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Here the message is ”how cool is it we’ve got Rorschach and Dr. Manhattan fighting Batman and Superman?” and that ultimately is the only premise behind the book. The plot, as it is, exists only to drive things towards a climactic meeting of Dr. Manhattan and Superman. In effect, Doomsday Clock is a device to revamp Superman in the image of Geoff Johns regardless of what current writer Brian Bendis thinks. Same goes with Batman, where here Alfred plays a crucial part in the story but in the series, he’s been murdered by Bane so he is very dead. Of course, superhero comic death isn’t real death but the fact is that Dr. Manhattan in this comic is analogous to Geoff Johns casually waving his hand and changing things as he wants.

The irony here is that Johns places the blame for ‘dark, grim and gritty’ comics at the feet of Alan Moore, but the reason those comics gained traction was because of people like Geoff Johns who neither had the talent to ape people like Moore, or the inclination to do something different so much of his work seems nostalgic but its nostalgia dipped in the grim cynicism of the dark and gritty phase of comics. In short, he’s trying to have his cake and eat it but trying to blame the disaster of things like The New 52 (DC’s short-lived attempt to gritty up all their line) on anyone but themselves.

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Ultimately all this was designed to do was to use Alan Moore’s name to give this project a legitimacy it never deserved as reducing a work which stands as one of the best mainstream comics ever made to just a product to exploit for new content to keep fans happy because they care more about Superman and Dr. Manhattan fight than the creative rights of Alan Moore or indeed, any other creator who have been shafted over the decades. These fans have all the stuff back. Multiple Earths are back, the Legion of Super-Heroes are back, the JSA are back and so is the New 52 because DC just can’t let go of failed ideas so they’ve dug up Grant Morrison’s old concept of Hypertime and rebranded it for a new generation.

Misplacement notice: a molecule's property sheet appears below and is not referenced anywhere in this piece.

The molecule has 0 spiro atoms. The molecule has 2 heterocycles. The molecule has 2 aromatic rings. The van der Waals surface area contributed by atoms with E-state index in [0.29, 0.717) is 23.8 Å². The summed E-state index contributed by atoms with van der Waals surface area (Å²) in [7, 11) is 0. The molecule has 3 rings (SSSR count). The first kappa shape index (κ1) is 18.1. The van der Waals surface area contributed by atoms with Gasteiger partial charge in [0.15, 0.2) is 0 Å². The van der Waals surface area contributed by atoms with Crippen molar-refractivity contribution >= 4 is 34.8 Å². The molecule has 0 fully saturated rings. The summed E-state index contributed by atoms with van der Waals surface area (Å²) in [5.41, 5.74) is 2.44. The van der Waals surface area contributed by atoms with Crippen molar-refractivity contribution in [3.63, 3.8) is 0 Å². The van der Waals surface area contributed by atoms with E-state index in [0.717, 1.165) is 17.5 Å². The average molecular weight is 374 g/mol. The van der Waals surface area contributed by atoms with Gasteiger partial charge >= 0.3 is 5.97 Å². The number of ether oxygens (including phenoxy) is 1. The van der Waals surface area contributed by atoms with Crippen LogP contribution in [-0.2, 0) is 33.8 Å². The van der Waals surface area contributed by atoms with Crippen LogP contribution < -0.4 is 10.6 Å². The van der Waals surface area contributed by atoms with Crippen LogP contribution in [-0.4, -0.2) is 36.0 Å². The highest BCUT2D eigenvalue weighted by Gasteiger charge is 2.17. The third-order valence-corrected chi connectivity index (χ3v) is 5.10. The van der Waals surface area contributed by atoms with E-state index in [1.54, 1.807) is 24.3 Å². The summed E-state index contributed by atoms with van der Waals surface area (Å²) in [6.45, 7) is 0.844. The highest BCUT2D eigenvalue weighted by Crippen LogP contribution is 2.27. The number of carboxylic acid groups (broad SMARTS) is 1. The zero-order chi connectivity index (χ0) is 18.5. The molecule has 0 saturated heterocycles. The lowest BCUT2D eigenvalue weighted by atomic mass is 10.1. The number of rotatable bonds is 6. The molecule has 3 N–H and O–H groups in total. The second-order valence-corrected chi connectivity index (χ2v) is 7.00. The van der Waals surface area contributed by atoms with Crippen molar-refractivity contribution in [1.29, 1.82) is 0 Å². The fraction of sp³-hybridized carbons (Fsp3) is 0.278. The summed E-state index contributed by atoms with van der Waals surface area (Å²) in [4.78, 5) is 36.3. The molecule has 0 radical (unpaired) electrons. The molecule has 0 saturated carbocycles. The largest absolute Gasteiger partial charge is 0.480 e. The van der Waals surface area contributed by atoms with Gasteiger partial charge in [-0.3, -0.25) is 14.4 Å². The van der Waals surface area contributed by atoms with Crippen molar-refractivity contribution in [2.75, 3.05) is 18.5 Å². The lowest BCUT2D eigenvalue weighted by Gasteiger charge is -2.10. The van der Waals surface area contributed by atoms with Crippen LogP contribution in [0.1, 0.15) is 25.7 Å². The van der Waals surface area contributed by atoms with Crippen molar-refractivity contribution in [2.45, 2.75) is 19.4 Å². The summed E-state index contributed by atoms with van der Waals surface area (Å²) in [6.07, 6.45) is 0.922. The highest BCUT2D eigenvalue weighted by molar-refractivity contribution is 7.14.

So there it is. DC’s latest roll of the dice, even if it wiped its collective arse with the concept of creative rights and the kick is that the comic builds in future crossovers to prolong the Big Event Comic for the decade ahead and creator wishes be damned because there’s no solidarity among most fans or creators. As long as they get their toys to play with and the content to read they don’t care and that ultimately was all Doomsday Clock was. Content that does nothing for the medium of comics, and doesn’t even care if it does.

Hunting down the video nasties

I blogged years ago about the hunt to find comic books as a kid, and that back in the day could be a nightmare, but when I was older the hunt for horror films surpassed it mainly because you could be imprisoned for owning some of these films. After the insanity of the Video Nasty moral crackdown, owning a copy of say, Zombie Flesh Eaters could get you thrown in prison.

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So people found ways to get past the censors, and the police which meant an underground network sprung up of bootleggers who’d supply you with dodgy copies of videos which were as clear as being in the middle of a foggy thunderstorm, but still had enough there to give you an idea of the gory antics going on. Here I highly recommend Jake West’s excellent documentary, Video Nasties: Draconian Days, for more about the times in the 80’s and 90’s pre Labour’s post 1997 liberalisation of British society.

As an aside, it is worth praising Tony Blair’s government for that brief period from 1997 to around 2001 when censorship was rolled back, which coming after decades of often extreme censorship at a state level it seemed like a new beginning. Sadly that wasn’t to last long after 9/11 but I digress…

That period in the 80s and 90s saw fanzines spring up which featured small ad listings in the back, as well as swaps, and although I got some films that way the main way I managed to get my uncut sex, gore and violence was through comic marts in London. As I was working these events I managed to get first dibs on some quality gore, not to mention the holy grail of bootlegs; the laserdisc copy. This meant uncut pristine clear copies of classics like Canibal Holocaust.